Enterovirus infections, especially with echoviruses and coxsackieviruses (mainly A7, A9, B2-5) and enterovirus 71, may cause flaccid paralysis mainly in children, which can be severe, but may disappear after 2-3 weeks without sequelae. Differential diagnosis: poliomyelitis, Far Eastern tick-borne encephalitis (caused by a flavivirus transmitted by ticks in Asian USSR and central Europe), in which there may be flaccid paralysis mainly of the shoulder girdle, with sequelae; botulism is afebrile and shows very early symmetrical cranial nerve flaccid paralysis; tick-bite paralysis occurs uncommonly but worldwide and is manifested by a flaccid ascending motor paralysis which disappears when the tick is removed. Control: excreta and secretion precautions until clinical recovery.

Enteroviral vesicular pharyngitis (ICD 074.0)

Sudden onset, fever, malaise, sore throat, greyish papulovesicular pharyngeal lesions on erythematous base and ulcers. Not fatal. Caused by coxsackieviruses, group A, and occasionally other enteroviruses. Incubation: 3-5 days. Transmission: droplets, articles freshly soiled with pharyngeal discharges, and faecal-oral. Occurrence: worldwide, mainly in children. Control: no specific drug, personal hygiene.

Enteroviral vesicular stomatitis with exanthem (ICD 074.3)

Sudden onset of fever, oral vesicular lesions and papules, vesicular lesions persisting for 7-10 days on palms and soles, occasionally on the buttocks. Caused by coxsackieviruses and other enteroviruses. Differential diagnosis: foot and mouth disease. Laboratory: isolation of the virus from lesions and faeces; serological tests on paired sera. Transmission: person-to-person by direct contact with nose and throat discharges, droplet spread, local lesions and faeces, no reliable evidence of common-source infection. Occurrence: worldwide, in summer and early autumn, outbreaks among groups of children. Incubation: 3-5 days. Control: no specific treatment, reduce person-to-person contact and crowding, standard isolation, disinfection of discharges.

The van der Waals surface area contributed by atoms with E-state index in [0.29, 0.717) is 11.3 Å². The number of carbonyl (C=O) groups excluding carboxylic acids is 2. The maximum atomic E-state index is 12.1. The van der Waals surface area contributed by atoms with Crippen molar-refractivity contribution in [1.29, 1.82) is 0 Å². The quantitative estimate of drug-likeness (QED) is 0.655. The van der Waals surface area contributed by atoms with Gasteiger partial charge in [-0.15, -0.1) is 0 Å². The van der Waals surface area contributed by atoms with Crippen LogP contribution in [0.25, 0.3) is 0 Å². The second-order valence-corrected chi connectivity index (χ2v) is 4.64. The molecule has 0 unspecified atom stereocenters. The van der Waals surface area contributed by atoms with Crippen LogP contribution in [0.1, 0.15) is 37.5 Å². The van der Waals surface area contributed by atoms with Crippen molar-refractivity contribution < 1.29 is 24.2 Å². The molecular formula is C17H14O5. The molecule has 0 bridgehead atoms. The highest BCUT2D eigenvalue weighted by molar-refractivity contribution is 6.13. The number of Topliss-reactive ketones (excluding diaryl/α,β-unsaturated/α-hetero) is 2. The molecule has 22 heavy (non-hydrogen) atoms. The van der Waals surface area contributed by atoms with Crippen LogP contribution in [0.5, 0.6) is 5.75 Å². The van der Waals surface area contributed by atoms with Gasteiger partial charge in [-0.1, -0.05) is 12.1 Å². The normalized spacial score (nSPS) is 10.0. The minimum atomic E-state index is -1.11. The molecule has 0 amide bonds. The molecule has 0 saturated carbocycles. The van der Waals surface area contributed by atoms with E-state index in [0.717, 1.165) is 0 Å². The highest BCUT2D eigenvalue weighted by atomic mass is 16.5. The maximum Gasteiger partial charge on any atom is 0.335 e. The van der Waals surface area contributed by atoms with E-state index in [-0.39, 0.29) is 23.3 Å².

Epidemic exanthema with meningitis

See Enteroviral exanthematous fever.

Epidemic keratoconjunctivitis

See Adenoviral conjunctivitis.

Epidemic myalgia (ICD 074.1)

Sudden onset, fever, headache, paroxysmal pain in the chest or in the abdomen, simulating appendicitis in children. No fatalities. Complications: myocarditis, aseptic meningitis. Caused by group B coxsackieviruses. Laboratory: isolation of the virus from faeces and throat washings, concomitant with increase in antibody in paired sera. Incubation: 3-5 days. Transmission: faecal-oral, respiratory droplets, articles freshly soiled, sewage, flies, asymptomatic carriers. Control: no specific drug (oral poliovirus vaccine may be used to try and stop the spread), personal hygiene, community sanitation, excreta precautions.

Erythema chronicum migrans due to Borrelia burgdorferi (ICD 695.9)

Progressive onset with fever, malaise and a red macule or papule expanding into a large annular lesion, sometimes multiple. Complications: polyarthritis, aseptic meningitis, encephalitis, cardiopathy. Caused by a spirochaete (Borrelia) and transmitted by Ixodes ticks. Differential diagnosis: none, the skin lesion is distinctive. Laboratory: no test available. Incubation; 3-21 days after tick bite. Transmission: tick-borne, no person-to-person transmission. Occurrence: endemic foci in the USA; a similar neurological disease but without rash (tick-borne meningopolyneuritis) exists in eastern Europe. Control: treatment with penicillin or tetracycline.

Erythema infectiosum (ICD 057.0)

Often non-febrile, no constitutional symptoms, erythema on the cheeks and limbs, possibly recurrent. Probably viral. Occurrence: children 4-14 years old; household and school outbreaks. Control: isolation not required.

Espundia

See Leishmaniasis, cutaneous.

Fascioliasis (ICD 121.3)

Abdominal pain (right upper quadrant), eosinophilia, biliary colic, jaundice. Caused by Fasciola hepatica, a trematode. Laboratory: eggs in the faeces or duodenal aspirate. Incubation: 10-60 days. Transmission: eating uncooked infested aquatic plants such as watercress. Reservoir: sheep and cattle. Occurrence: worldwide. Control: avoid eating uncooked aquatic plants in endemic areas.

Fasciolopsiasis (ICD 121.4)